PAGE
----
• 3 people alive or dead you would like to have at a dinner party.

I’d love to invite two authors whose books I run to when I’m feeling a bit down or bruised. The first in a mid-century American writer Betty MacDonald who books such as ‘Anybody can do Anything’ and ‘The Plague and I’ were drawn from her own eventful life. They have such humanity and humour – I love them. The same goes for Stella Gibbons, the author of ‘Cold Comfort Farm.’ The wry humour gets me every time – and I must have read it at least ten times. I think both women would be great fun and would have plenty to talk about with each other.

Lastly, it’s rumoured that I have a relative who founded her own religion. Joanna Southcott believed herself to be bearing the new messiah and attracted a sizable following in the eighteenth century. I’d love to meet her – but I’m not too sure what the other two would make of her!


THE GIRL IN THE RED COAT by Kate Hamer is published on 5th March, £12.99 (Faber & Faber)

Kate Hamer’s stand-out debut thriller is the hugely moving story of an abduction that will keep you guessing until the very last page. Carmel has always been different. Carmel’s mother, Beth, newly single, worries about her daughter’s strangeness, especially as she is trying to rebuild a life for the two of them on her own. When she takes eight year-old Carmel to a local children’s festival, her worst fear is realised: Carmel disappears. Unable to accept the possibility that her daughter might be gone for good, Beth embarks on a mission to find her. Meanwhile, Carmel begins an extraordinary and terrifying journey of her own, with a man who believes she is a saviour.

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Happy Reading Folks!

Why We Write – Drop in Feature. Guest Post from Laura Elliott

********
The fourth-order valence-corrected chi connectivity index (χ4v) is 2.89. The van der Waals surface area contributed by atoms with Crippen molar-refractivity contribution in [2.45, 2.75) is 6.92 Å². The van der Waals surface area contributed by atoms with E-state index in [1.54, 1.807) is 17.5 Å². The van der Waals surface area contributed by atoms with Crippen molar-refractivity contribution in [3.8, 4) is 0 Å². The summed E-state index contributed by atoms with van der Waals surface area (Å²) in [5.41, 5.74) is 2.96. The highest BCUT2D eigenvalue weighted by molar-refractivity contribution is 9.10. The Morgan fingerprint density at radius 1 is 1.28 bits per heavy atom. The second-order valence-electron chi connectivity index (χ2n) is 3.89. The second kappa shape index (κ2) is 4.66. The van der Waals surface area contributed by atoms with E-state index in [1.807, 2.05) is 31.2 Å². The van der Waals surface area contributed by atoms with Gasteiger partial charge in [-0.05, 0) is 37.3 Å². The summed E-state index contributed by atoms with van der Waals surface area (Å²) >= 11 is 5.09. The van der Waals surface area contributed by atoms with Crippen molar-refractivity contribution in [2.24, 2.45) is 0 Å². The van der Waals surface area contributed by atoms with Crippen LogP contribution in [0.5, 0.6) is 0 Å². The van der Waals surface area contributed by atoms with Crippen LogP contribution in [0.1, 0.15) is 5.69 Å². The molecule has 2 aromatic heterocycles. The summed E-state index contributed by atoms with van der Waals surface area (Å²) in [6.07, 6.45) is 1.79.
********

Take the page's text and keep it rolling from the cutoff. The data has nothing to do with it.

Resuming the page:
Today I am pleased to welcome back Laura to the blog telling us why she writes.


Why Do I Write?


I normally ask myself this question when I’m in the middle of writing a book. Inevitably, my characters are clamouring and misbehaving. Their lives have become as fragmented as the scattered pieces of a jigsaw puzzle and they expect me to sort out their problems!

Logically, and from past experiences, I know that I’ve the ability to slot those pieces into place. Somewhere, deep within me, call it my subconscious, my dark depths, whatever, their complete story is waiting to be unpicked. But all I feel is panic as I abandon my desk and go for a long walk.

That’s when the question arises. Why do I write? Why inflict this internal struggle on myself to sort out dysfunctional and complicated imaginary lives when I could be playing golf, tennis, jogging, sky-diving, bog-snorkelling, conquering Mount Everest or, more to the point, working nine-to-five and earning a regular salary?

The usual reasons come to mind. A love of reading that has stayed with me from the day I read my first book. A love of words and a fascination with their ability to enchant, deceive, uplift, deflate, spin a lie, shine a light on truth, reach into our hearts and tug shamelessly at our emotions.